Tuesday, October 26, 2010

Tachycardia must make you doubt an ACS or STEMI diagnosis; put it all in clinical context

This 54 year old patient with a history of kidney transplant with poor transplant function had been vomiting all day when at 10 PM he developed severe substernal crushing chest pain. He presented to the Emergency Department with a blood pressure of 111/66 and a pulse of 117. He had this ECG recorded. He was rushed by residents into our critical care room with a diagnosis of STEMI, and they handed me this ECG:

There is sinus tachycardia with ST elevation in II, III, and aVF, as well as V4-V6. There is reciprocal ST depression in I and aVL. At first glance, it seems the patient is having a STEMI.
But, remember, we do not evaluate and treat ECGs, we evaluate and treat patients. Even if this ECG is the first thing one sees (as it was for me), one should stop and think: "This is an unusual STEMI." Why?
ACS and STEMI generally do not cause tachycardia unless there is cardiogenic shock. Are the lungs clear? Is the patient cool and pale? Then ACS (STEMI) might be primary; this might be cardiogenic shock.
More often, tachycardia with ST segment abnormalities (elevation or depression) is due to an underlying illness (PE, sepsis, hemorrhage, dehydration, hypoxia, respiratory failure, etc.). One must clearly rule out these processes before jumping on the ACS diagnosis.
Furthermore, notice the well-formed Q-waves in inferior leads. These must raise suspicion of old MI with persistent ST elevation.
One very useful adjunct is ultrasound: Echo of his heart can distinguish aneurysm from acute MI by presence of diastolic dyskinesis, but it cannot distinguish demand ischemia from ACS.  In this case, bedside echo did not reveal a no wall motion abnormality, but there was hyperdynamic function, which is not consistent with cardiogenic shock but rather with sepsis or volume deficit.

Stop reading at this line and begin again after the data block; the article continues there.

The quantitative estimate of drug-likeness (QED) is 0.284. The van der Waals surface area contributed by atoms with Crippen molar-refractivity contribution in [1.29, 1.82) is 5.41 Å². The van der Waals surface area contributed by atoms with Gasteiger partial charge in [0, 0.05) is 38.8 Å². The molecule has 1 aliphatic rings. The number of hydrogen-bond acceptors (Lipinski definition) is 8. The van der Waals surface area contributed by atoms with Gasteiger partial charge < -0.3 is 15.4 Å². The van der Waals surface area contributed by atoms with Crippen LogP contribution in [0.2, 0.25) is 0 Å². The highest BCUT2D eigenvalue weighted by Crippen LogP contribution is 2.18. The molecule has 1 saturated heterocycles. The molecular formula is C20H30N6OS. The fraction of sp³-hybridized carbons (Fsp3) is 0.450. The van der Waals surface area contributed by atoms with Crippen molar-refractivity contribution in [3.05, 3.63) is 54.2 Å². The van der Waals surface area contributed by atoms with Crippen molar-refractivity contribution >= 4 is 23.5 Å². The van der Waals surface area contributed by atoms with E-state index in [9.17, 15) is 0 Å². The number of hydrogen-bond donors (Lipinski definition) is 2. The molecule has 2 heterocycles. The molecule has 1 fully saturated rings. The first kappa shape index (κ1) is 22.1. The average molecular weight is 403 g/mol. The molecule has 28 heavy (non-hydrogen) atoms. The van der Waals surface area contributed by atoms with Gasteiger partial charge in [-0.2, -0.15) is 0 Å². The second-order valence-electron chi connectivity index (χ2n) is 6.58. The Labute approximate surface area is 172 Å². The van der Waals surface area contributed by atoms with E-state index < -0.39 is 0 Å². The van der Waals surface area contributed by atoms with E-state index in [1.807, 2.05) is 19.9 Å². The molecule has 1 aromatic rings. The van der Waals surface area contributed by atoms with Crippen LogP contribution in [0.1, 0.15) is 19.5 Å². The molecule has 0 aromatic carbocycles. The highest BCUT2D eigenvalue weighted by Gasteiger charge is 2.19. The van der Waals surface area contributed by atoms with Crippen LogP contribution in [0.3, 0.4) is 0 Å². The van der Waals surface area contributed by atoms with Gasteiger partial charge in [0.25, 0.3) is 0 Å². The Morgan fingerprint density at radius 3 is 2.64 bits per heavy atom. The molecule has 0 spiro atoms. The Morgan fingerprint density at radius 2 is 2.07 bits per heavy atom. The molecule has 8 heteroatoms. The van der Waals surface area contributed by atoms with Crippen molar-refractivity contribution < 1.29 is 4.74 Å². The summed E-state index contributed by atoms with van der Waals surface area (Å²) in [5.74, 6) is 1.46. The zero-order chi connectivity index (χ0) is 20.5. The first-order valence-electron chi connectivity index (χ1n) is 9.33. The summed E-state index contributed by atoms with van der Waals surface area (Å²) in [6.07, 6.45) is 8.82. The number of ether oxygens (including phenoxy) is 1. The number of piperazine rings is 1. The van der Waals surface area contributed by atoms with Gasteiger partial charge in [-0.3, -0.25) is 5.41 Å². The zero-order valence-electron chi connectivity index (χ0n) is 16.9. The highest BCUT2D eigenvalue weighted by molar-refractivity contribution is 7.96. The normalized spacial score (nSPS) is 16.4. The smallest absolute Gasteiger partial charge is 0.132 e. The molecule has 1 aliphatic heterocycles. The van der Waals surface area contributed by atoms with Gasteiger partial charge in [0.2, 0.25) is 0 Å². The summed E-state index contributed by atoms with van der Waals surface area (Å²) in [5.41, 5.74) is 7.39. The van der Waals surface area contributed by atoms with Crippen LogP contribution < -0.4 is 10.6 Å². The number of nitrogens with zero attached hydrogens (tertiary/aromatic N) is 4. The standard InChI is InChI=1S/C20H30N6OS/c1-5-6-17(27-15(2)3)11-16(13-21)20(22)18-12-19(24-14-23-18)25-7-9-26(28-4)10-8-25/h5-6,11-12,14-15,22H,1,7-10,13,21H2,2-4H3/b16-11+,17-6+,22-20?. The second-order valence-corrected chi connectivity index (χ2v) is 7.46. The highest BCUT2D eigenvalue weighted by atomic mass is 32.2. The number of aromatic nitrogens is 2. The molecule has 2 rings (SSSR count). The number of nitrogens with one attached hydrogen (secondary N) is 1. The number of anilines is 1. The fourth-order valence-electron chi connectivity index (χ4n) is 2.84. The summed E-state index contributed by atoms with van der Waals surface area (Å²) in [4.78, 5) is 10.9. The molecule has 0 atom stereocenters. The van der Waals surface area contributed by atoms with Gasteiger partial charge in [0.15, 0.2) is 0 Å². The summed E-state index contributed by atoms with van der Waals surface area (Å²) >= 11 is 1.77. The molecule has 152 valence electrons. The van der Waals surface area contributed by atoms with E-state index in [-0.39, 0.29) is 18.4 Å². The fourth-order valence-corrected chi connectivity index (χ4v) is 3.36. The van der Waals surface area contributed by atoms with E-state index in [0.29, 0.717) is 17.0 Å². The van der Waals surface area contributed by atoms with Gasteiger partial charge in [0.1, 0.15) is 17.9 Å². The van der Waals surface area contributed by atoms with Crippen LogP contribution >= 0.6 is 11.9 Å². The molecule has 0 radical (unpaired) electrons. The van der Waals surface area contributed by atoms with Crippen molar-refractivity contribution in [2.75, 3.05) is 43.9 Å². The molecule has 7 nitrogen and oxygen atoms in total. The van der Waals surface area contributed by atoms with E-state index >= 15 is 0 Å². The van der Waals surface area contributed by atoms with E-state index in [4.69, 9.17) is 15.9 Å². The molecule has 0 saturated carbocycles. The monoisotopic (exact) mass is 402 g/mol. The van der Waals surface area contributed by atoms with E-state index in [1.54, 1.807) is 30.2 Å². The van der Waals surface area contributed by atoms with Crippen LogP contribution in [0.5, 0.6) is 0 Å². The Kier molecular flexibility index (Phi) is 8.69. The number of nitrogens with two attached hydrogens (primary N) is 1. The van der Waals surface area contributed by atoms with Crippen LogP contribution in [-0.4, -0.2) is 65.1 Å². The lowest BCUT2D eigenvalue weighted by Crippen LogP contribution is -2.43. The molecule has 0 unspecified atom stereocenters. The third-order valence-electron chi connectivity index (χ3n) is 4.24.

Large volume fluid resuscitation was undertaken. The K returned at 6.9 mEq/L. The HCO3 was 8. Cr was 13.4. Even after 3 liters of fluid, his CVP was very low.
Troponins peaked at 0.275 ng/ml. An angiogram showed no acute coronary lesions. The patient was suffering from severe dehydration, possibly with sepsis.
After stabilization, old EKGs and an old echocardiogram were found, with the ECGs demonstrating old inferior MI with persistent ST elevation (LV aneurysm morphology) and the echo showing diastolic dyskinesis.

Monday, October 11, 2010

Pseudoinfarction patterns: there are many and this is one: what is it?

This is courtesy of Mohammed S. Alo, who kindly let me reproduce a case from his blog (Mohammed Alo's blog).

This is a 40 year old male with chest pain. The cardiologist was called for management of a STEMI:

It is sinus rhythm, and there is slightly wide and abnormal appearing QRS, with an rSR' (though I don't think the duration is long enough to be RBBB, but that is a bit hard to read). There is significant ST elevation in V2 and some in V3.  There is "saddleback" ST elevation.  However, it just does not have the appearance of anterior STEMI.

First, when assessing any ST-T abnormalities, one must determine if they are "primary" (due to pathology such as ischemia or hypokalemia, etc.) or "secondary" to an abnormal QRS. And here the QRS is abnormal. Then, think if it conforms to any known pathologic morphology. If you do, and you are aware of the 3 forms of Brugada syndrome, you will see that this is very similar to Type II Brugada.

Here is another case with "saddleback" ST elevation.

Here are the 3 types:
Type I: ("Coved type") V1 has an incomplete RBBB, a wide R' wave, a downsloping ST segment, and in inverted T-wave, like this:

Types II and III) These have a saddle back ST-T wave, as in the case presented. The ST segment is at least 1 mm in Type II and less than 1 mm in Type III

There are also variants of early repolarization that can mimic Brugada. Here is one that mimics type III Brugada (again, sorry it cannot be enlarged):

Case conclusion: the man did indeed have Type II Brugada ECG, not Anterior MI.

Brugada pattern ECG does not necessarily mean the patient has Brugada syndrome.  Here are the 2002 consensus diagnostic criteria for Brugada syndrome.

Type I Brugada
Appearance of type 1 Brugada pattern in more than one right precordial lead (V1-V3) in the presence or absence of a sodium channel blocker, and at least one of the following:
1) Documented ventricular fibrillation